Understanding Seasonal Affective Disorder Amid the changing seasons, millions of Americans grapple with Seasonal Affective Disorder (SAD), and recognizing the subtle symptoms is essential.
As the sun sets earlier, a wave of sadness and increased hunger may ensue. If you have experienced the “winter blues,” you are not alone. An estimated 10 million Americans are navigating this condition, too. Notably, women are four times more likely to be diagnosed with SAD. Fortunately, the available treatments offer hope and relief for those battling this seasonal struggle.
What You Need to Know About SAD
SAD is a type of major depression that occurs at the onset of a season and usually lasts for months at a time. Symptoms are often severe enough to impact a person’s quality of life. Symptoms can include:
- Irritability, sadness, and hopelessness
- Problems sleeping
- Social withdrawal
- Thoughts of death or suicide
- Weight gain
While the causes of SAD vary greatly, it’s more common in those with a family history of depression, other mental health conditions, or low levels of Vitamin D. Maintaining regular appointments with your primary care provider and openly discussing any medical history can be important for preventing and treating SAD.
Increase Vitamin D
Get outside for some sunshine—with SPF, of course. The National Health and Nutritional Examination Survey confirmed that people with vitamin D deficiency are at significantly higher risk of depression than individuals with normal levels.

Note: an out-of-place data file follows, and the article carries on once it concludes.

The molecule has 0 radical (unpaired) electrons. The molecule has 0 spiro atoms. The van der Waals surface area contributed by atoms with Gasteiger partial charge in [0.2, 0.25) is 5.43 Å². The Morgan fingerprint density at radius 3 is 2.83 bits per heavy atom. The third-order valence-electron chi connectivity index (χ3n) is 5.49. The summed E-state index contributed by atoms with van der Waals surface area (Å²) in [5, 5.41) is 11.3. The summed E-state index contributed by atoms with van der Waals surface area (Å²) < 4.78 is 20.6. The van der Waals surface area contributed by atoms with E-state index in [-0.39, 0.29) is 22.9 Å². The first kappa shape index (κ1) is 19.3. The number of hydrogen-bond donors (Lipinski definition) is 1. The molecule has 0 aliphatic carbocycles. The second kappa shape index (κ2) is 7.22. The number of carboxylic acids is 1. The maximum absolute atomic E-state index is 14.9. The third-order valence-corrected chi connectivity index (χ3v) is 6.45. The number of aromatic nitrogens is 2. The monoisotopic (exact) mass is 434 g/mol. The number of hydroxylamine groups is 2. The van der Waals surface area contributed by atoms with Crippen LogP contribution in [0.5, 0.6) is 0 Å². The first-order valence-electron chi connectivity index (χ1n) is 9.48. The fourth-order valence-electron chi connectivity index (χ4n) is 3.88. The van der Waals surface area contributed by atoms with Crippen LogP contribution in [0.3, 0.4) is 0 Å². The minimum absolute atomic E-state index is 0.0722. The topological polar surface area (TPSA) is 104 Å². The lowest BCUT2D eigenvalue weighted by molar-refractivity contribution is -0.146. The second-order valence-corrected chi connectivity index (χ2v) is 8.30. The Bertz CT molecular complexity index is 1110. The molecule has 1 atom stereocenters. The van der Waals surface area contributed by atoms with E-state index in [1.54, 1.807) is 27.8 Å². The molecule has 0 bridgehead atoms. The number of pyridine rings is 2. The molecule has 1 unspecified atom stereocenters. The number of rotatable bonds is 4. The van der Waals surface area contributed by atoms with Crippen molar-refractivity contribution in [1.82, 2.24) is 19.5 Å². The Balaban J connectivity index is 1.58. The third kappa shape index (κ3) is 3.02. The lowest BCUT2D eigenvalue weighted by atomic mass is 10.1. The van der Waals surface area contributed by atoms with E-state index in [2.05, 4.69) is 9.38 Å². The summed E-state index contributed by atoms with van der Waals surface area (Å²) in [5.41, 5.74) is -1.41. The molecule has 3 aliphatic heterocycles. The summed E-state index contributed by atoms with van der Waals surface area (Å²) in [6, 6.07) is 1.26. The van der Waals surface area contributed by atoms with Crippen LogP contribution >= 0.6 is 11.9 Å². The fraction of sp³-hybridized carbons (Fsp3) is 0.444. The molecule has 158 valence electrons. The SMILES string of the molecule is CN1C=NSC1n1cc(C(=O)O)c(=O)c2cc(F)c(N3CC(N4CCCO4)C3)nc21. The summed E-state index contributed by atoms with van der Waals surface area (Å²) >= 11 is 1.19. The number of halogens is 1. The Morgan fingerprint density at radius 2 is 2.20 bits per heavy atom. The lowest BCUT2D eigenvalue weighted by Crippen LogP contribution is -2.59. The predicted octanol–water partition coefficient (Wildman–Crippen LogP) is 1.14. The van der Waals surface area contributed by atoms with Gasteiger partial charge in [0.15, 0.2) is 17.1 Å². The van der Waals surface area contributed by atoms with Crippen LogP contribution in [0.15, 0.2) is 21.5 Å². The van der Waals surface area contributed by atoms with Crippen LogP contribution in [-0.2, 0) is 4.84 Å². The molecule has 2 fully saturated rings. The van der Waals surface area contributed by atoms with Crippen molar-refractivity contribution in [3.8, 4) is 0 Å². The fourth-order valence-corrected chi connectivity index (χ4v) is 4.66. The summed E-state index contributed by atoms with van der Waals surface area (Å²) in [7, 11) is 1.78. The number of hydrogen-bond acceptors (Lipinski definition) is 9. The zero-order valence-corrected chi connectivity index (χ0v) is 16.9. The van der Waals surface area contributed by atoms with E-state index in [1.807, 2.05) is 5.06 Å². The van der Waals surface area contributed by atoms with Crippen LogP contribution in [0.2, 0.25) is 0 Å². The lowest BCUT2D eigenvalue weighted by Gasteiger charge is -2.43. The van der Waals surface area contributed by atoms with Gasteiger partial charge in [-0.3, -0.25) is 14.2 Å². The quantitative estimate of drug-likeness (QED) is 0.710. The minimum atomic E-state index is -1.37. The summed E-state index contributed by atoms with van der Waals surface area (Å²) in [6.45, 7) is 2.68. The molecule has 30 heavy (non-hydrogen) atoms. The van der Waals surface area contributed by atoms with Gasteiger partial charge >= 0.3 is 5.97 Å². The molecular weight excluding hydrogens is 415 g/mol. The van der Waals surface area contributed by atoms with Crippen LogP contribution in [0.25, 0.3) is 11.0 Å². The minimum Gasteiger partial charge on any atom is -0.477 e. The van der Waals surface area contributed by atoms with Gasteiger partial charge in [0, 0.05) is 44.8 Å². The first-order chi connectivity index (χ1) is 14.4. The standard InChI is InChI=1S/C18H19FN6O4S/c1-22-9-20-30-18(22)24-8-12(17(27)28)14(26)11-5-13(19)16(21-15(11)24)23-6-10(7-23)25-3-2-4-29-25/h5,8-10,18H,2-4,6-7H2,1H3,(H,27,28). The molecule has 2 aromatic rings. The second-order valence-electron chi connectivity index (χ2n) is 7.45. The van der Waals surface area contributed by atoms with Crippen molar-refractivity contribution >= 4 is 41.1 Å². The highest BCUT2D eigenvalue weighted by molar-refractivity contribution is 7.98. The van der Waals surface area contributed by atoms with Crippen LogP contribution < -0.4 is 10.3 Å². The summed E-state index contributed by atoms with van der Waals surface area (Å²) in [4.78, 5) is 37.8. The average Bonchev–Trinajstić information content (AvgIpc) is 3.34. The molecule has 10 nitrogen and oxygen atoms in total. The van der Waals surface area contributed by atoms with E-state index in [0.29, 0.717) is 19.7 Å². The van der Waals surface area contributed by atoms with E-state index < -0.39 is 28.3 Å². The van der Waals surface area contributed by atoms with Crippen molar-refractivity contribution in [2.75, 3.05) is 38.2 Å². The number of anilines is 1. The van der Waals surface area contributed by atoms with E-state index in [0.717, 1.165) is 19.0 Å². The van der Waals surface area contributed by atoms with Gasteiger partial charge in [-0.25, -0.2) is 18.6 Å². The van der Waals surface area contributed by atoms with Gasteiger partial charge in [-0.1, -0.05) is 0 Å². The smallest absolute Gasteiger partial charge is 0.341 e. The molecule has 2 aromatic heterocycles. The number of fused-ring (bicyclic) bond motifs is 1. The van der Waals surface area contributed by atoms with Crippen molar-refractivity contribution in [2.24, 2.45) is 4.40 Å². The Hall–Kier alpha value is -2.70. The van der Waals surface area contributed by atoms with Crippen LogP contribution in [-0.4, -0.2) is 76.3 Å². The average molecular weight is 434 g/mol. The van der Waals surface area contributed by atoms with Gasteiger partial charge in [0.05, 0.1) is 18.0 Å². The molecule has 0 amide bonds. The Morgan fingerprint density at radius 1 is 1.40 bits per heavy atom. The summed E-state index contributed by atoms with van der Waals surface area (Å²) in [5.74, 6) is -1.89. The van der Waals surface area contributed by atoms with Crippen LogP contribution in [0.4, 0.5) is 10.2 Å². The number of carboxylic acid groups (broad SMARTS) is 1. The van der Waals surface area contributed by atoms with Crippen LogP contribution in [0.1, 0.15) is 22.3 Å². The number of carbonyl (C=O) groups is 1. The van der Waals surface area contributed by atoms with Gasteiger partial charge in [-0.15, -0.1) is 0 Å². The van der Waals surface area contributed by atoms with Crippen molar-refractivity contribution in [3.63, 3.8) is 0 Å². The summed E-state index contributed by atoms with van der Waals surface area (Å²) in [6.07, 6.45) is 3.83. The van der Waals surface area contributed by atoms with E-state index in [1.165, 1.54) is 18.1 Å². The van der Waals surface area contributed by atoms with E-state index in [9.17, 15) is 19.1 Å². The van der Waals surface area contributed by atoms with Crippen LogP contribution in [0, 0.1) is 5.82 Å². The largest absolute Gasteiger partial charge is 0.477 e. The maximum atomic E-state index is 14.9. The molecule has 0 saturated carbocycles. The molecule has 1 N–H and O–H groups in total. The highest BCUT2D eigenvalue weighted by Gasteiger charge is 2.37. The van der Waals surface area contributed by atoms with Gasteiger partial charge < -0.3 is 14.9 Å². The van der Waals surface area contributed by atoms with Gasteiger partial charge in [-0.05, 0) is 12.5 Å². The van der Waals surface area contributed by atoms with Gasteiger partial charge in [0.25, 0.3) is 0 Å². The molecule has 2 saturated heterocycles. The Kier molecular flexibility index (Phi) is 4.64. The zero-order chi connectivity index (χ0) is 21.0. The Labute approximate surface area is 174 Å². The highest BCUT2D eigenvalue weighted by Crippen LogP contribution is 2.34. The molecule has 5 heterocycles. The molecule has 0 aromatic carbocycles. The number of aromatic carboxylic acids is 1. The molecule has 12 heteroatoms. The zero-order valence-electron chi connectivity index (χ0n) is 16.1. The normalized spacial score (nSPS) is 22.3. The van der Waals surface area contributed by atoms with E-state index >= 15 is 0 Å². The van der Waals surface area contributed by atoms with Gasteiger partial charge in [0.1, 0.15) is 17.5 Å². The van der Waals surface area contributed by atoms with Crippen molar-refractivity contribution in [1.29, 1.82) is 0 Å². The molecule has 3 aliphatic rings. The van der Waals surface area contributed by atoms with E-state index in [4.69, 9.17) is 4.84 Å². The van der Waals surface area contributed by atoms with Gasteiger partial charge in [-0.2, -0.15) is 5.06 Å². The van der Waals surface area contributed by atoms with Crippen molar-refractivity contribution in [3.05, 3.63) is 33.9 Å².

A study from the Netherlands found that those living with depression showed 14% lower circulating concentrations of vitamin D (25-hydroxyvitamin D, a form of vitamin D) than those not diagnosed with depression. You can also add Vitamin D through nutrient-rich foods like milk, salmon, almonds, spinach, oranges, and eggs.
Try Light Therapy
Do you believe that sitting close to a specific light source won’t make a difference for Seasonal Affective Disorder (SAD)? Think again. Research indicates that spending at least 30 minutes near this particular light each morning provides a non-medication alternative and reduces symptoms linked to depression.
Connect and Talk It Out
Create a support system by talking to a therapist in person or remotely to help decrease feelings of isolation or loneliness. Staying connected with friends is crucial for managing depression—with a support network, people feel less alone.
For some, SAD symptoms can improve with medication. Your doctor can help determine if this is the right step for you.
If you or someone you know is experiencing thoughts of suicide or self-harm, call the National Suicide Prevention Lifeline toll-free at 1-800-273-TALK (8255). You also can text the Crisis Text Line (HELLO to 741741) or use the Lifeline Chat on the National Suicide Prevention Lifeline website.